A recent report by Ceres (Pronounced series) finds that many large companies fail to report vulnerabilities of water scarcity to investors. The report ranked 100 publicly traded companies on their disclosure of water risks to investors. As local water issues in the U.S. and abroad intensify, there is a serious threat to companies that their supply-chain could be adversely effected in water-stressed areas. These realities are not being addressed in reports to investors. Many companies are operating as if water is an infinite resource.
The report took companies from eight sectors: beverage, chemicals, electric power, food, homebuilding, mining, oil, and gas. These are all industries that are heavy water users. The selection of the 100 companies from these eight sectors were selected based on their 2008 revenues. The companies were systematically ranked based on voluntary and mandatory reporting.
The findings were based on a 100 point scale and the results are surprisingly low. The highest score of 43 was for the UK based beverage company Diageo. The highest average score by industry was the mining industry, while the lowest average scores went to companies in the homebuilding sectors.
This report shows how undervalued our natural resources are. It shows the old way of valuing our natural resources as a limitless bounty for the taking. This report shows a growing trend of viewing natural resources in a finite and more realistic sense. This was mainly an issue for environmentalists for years, but as water issues become more transparent and in the mainstream, investors have been the one sounding the alarm. Recently, shareholders for Shell oil showed their dismay against the energy intensive tar sands in Alberta Canada. Despite denials by Shell that this investor unrest led to them scaling back tar sands operations, the company curiously announced a week later that it was indeed scaling back expansion of the tar sands.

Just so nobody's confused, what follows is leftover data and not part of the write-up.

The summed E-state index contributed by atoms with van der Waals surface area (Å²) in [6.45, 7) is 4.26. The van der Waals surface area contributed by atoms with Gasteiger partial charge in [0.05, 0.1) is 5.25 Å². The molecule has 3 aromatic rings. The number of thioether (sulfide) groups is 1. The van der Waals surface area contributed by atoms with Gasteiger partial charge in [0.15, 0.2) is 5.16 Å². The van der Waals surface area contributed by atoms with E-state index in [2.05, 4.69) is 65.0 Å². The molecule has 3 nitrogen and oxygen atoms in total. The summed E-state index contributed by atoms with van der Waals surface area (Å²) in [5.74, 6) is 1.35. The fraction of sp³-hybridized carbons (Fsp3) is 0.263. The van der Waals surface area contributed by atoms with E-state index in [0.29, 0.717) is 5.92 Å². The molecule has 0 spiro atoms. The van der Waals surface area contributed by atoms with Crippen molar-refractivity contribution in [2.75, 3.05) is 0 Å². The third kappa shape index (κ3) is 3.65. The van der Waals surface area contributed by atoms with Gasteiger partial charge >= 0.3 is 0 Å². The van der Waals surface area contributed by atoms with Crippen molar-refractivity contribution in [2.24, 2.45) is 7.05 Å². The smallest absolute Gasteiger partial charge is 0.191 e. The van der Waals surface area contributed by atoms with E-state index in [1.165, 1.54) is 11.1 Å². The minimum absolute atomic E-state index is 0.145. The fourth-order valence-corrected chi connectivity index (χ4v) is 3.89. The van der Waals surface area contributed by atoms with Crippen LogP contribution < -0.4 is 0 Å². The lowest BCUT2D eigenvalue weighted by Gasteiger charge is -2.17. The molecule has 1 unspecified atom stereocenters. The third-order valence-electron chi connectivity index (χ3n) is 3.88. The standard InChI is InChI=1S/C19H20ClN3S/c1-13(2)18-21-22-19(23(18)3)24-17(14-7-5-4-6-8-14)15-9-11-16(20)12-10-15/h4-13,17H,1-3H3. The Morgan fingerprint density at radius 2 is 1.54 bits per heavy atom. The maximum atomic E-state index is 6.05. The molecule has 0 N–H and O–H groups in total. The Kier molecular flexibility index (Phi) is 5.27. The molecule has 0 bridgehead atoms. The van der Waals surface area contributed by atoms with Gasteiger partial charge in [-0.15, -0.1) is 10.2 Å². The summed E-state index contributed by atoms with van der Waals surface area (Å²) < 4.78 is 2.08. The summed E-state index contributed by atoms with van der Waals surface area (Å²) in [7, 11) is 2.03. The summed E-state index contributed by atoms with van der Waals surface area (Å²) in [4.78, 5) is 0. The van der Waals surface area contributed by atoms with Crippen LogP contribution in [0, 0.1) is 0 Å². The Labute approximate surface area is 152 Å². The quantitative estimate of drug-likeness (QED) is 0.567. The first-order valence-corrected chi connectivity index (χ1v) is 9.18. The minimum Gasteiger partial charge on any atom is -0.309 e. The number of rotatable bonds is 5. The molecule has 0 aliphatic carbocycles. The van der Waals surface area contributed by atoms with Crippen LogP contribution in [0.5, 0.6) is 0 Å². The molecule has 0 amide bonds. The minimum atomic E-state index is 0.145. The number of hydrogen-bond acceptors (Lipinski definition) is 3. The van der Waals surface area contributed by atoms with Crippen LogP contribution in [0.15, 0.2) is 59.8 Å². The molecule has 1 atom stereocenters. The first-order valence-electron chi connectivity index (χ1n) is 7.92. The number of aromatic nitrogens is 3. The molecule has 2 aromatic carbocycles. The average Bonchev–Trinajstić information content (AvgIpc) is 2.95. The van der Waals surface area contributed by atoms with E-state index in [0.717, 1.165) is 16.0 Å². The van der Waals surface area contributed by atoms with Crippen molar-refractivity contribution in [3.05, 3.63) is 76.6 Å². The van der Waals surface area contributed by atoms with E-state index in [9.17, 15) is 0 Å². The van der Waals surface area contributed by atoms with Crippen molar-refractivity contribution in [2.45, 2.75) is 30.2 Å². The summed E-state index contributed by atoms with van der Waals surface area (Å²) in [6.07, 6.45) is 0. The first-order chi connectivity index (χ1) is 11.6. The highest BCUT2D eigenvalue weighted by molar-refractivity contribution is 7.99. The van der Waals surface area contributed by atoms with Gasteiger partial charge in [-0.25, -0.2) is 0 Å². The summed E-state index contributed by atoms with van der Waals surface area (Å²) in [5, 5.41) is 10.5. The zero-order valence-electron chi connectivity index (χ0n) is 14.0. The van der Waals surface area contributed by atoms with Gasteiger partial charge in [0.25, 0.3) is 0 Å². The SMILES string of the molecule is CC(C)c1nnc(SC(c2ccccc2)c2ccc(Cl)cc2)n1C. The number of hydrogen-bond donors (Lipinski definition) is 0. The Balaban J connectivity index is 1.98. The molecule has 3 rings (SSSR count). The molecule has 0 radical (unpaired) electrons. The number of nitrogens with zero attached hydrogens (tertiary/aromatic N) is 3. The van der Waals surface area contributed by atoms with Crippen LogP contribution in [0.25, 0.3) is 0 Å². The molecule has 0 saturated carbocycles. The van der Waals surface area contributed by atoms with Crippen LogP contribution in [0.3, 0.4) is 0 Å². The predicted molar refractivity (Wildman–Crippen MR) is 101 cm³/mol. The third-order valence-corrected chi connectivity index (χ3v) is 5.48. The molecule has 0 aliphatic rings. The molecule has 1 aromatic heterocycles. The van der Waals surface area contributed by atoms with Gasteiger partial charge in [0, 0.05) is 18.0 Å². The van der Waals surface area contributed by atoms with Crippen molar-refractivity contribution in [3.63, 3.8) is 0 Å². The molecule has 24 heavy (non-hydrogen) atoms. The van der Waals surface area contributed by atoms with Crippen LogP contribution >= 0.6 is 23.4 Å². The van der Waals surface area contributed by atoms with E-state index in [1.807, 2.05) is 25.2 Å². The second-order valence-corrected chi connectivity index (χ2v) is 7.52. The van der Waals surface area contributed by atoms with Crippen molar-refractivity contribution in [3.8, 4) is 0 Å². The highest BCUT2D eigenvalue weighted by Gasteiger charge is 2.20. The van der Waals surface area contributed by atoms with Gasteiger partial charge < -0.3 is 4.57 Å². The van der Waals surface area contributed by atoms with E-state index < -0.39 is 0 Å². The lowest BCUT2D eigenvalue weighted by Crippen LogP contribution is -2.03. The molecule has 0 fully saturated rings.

While it is easy for large corporations to dismiss environmentalists, investor revolts and demands over eco-accountability cannot be ignored.
Ceres Report summary
Ceres Water Report:
Murky Waters? Corporate Reporting on Water Risk